Cycling: Chain gang heading for the Tunnel: Britain to host two days of 1994 Tour de France

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The Independent Online
BERNARD HINAULT, a hero of the Tour de France, posed under the shadow of Nelson as the Tour announced its route through southern England. 'Le Tour est ici,' proclaimed the posters, but the visit of the five-times winner Hinault was only a taster for the main feature on 6 and 7 July, 1994.

He stood in Trafalgar Square complete with bike by a mock Tour finish for the benefit of the cameras, but the real action will take place on the South coast.

After 20 years the 90-year-old race is returning with more impact than its first visit to Plymouth, a mixture of politicians and pedallers heard at the Whitehall launch. Ten councils in Kent, Sussex and Hampshire are spending pounds 500,000 to have the world's biggest annual sporting event on their roads for two days.

The three-week Tour, with a 1993 budget of pounds 18m, starts in Lille next year, and after racing through northern France will arrive via the Channel Tunnel with some 200 riders, an entourage of 3,500, and 1,500 vehicles.

The first day of Le Tour en Angleterre starts from Dover Castle with a 125-mile leg to Brighton, which takes in Folkestone, Canterbury, Ashford, and Tunbridge Wells, and a climb of Ditchling Beacon on the Sussex Downs. The second stage starts and finishes in Portsmouth after 120 miles through Winchester, Andover, Basingstoke, Petersfield, and Havant.

'It will be full-blooded racing from the world's finest racers,' Alan Rushton, the British co-ordinator, said. The Tour in England has been his dream for years but there are sure to be nightmares because of the logistics involved.

A police escort of 40 motorcyclists, plus hundreds of officers on foot, will ensure that the Tour has the same closed-road conditions it enjoys in Europe. A far cry from 1974 when grumbling riders rode up and down an unopened bypass near Plymouth.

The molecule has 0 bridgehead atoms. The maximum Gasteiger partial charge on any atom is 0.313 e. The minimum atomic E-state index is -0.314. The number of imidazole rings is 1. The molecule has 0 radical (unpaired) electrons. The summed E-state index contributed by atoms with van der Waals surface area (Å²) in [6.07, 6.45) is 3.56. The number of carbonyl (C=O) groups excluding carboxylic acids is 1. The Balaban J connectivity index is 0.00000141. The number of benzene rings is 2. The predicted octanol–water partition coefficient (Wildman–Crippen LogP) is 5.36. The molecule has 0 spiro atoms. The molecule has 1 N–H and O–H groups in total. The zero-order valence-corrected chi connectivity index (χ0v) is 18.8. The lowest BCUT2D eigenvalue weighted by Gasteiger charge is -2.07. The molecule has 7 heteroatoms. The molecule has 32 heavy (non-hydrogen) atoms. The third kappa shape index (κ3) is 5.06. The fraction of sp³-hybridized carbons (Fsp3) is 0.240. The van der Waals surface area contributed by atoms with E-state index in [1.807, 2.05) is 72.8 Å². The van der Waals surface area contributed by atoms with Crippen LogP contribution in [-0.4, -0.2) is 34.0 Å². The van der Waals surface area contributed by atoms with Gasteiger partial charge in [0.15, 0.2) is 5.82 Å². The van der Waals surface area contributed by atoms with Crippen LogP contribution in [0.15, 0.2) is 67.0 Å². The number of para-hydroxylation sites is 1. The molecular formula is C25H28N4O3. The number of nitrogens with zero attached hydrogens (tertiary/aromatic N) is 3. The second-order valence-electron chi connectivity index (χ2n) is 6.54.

'It was a non-event. We wanted to get it over with, and get back to France. We rode around and then sprinted at the finish,' Barry Hoban, eight times a Tour stage-winner, said as he and Robert Keay, the Heritage Minister, listened to the plan unfold.

In 1974 the sponsorship of pounds 180,000 came from the vegetable growers of Brittany, who gave away artichokes to the bemused 25,000 spectators. The cost to Plymouth was pounds 40,000 for hotel accommodation.

That year also signified the opening of the ferry line between Roscoff and Plymouth, and next year's visit has three significant celebrations, the opening of the Channel Tunnel, the 50th anniversary of the D-day landings in Normandy, and the 800th year of Portsmouth.

Would the Tunnel be open by July 1994? 'There will be trouble if it is not,' Keay said, after pledging the strong support of the Government to the Tour.

Syd Rapson, the chairman of Portsmouth City Council's Leisure Services, said that like many authorities, his council was 'under considerable financial pressure because of Government constraints', but saw the Tour as a worthwhile investment, particularly for tourism. 'We anticipate a million visitors in our city because of it,' he said.

Since Plymouth's first involvement, Britain has become better acquainted with the Tour through television, and so, too, have 96 million people throughout the world. 'The Tour is an ambassador. We hope that it will be appreciated so much that we don't have to wait another 20 years before returning,' Jean-Marie Leblanc, the executive director of the Tour, said.

Last year the Tour celebrated the birth of the new Europe by visiting seven countries. Next year the Tunnel opens a new route possibly for British cycling, too.

(Photograph omitted)

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